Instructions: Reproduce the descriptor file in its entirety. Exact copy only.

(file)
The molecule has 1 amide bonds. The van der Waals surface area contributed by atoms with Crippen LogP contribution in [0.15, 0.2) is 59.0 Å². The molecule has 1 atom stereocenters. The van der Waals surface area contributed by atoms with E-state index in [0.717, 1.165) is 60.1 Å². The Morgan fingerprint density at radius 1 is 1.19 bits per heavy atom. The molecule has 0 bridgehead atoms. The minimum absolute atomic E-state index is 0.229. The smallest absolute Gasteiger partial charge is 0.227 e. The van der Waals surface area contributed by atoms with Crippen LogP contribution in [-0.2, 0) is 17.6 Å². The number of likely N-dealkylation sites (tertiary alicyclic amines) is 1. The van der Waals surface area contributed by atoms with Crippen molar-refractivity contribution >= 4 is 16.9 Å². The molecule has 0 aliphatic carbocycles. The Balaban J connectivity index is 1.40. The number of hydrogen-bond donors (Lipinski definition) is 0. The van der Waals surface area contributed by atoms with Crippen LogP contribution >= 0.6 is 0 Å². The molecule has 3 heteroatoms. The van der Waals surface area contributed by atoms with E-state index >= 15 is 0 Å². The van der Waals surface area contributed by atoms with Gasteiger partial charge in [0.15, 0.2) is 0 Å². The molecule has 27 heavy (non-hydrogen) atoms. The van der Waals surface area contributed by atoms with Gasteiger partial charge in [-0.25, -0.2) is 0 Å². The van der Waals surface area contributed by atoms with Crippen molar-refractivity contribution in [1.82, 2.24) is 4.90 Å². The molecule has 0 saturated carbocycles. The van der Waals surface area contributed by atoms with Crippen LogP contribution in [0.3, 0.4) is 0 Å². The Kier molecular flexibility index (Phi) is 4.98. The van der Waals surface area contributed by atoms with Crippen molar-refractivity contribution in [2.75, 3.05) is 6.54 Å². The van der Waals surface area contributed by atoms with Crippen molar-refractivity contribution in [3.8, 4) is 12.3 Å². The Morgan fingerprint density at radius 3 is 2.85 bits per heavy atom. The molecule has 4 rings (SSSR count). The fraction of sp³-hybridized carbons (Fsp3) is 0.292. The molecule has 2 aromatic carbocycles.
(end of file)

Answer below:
The molecule has 1 amide bonds. The van der Waals surface area contributed by atoms with Crippen LogP contribution in [0.15, 0.2) is 59.0 Å². The molecule has 1 atom stereocenters. The van der Waals surface area contributed by atoms with E-state index in [0.717, 1.165) is 60.1 Å². The Morgan fingerprint density at radius 1 is 1.19 bits per heavy atom. The molecule has 0 bridgehead atoms. The minimum absolute atomic E-state index is 0.229. The smallest absolute Gasteiger partial charge is 0.227 e. The van der Waals surface area contributed by atoms with Crippen LogP contribution in [-0.2, 0) is 17.6 Å². The number of likely N-dealkylation sites (tertiary alicyclic amines) is 1. The van der Waals surface area contributed by atoms with Crippen molar-refractivity contribution >= 4 is 16.9 Å². The molecule has 0 aliphatic carbocycles. The Balaban J connectivity index is 1.40. The number of hydrogen-bond donors (Lipinski definition) is 0. The van der Waals surface area contributed by atoms with Crippen LogP contribution >= 0.6 is 0 Å². The molecule has 3 heteroatoms. The van der Waals surface area contributed by atoms with E-state index >= 15 is 0 Å². The van der Waals surface area contributed by atoms with Gasteiger partial charge in [0.15, 0.2) is 0 Å². The molecule has 27 heavy (non-hydrogen) atoms. The van der Waals surface area contributed by atoms with Gasteiger partial charge in [-0.25, -0.2) is 0 Å². The van der Waals surface area contributed by atoms with Crippen molar-refractivity contribution in [1.82, 2.24) is 4.90 Å². The molecule has 0 saturated carbocycles. The van der Waals surface area contributed by atoms with Crippen LogP contribution in [0.3, 0.4) is 0 Å². The Kier molecular flexibility index (Phi) is 4.98. The van der Waals surface area contributed by atoms with Crippen molar-refractivity contribution in [2.75, 3.05) is 6.54 Å². The van der Waals surface area contributed by atoms with Crippen molar-refractivity contribution in [3.8, 4) is 12.3 Å². The Morgan fingerprint density at radius 3 is 2.85 bits per heavy atom. The molecule has 4 rings (SSSR count). The fraction of sp³-hybridized carbons (Fsp3) is 0.292. The molecule has 2 aromatic carbocycles.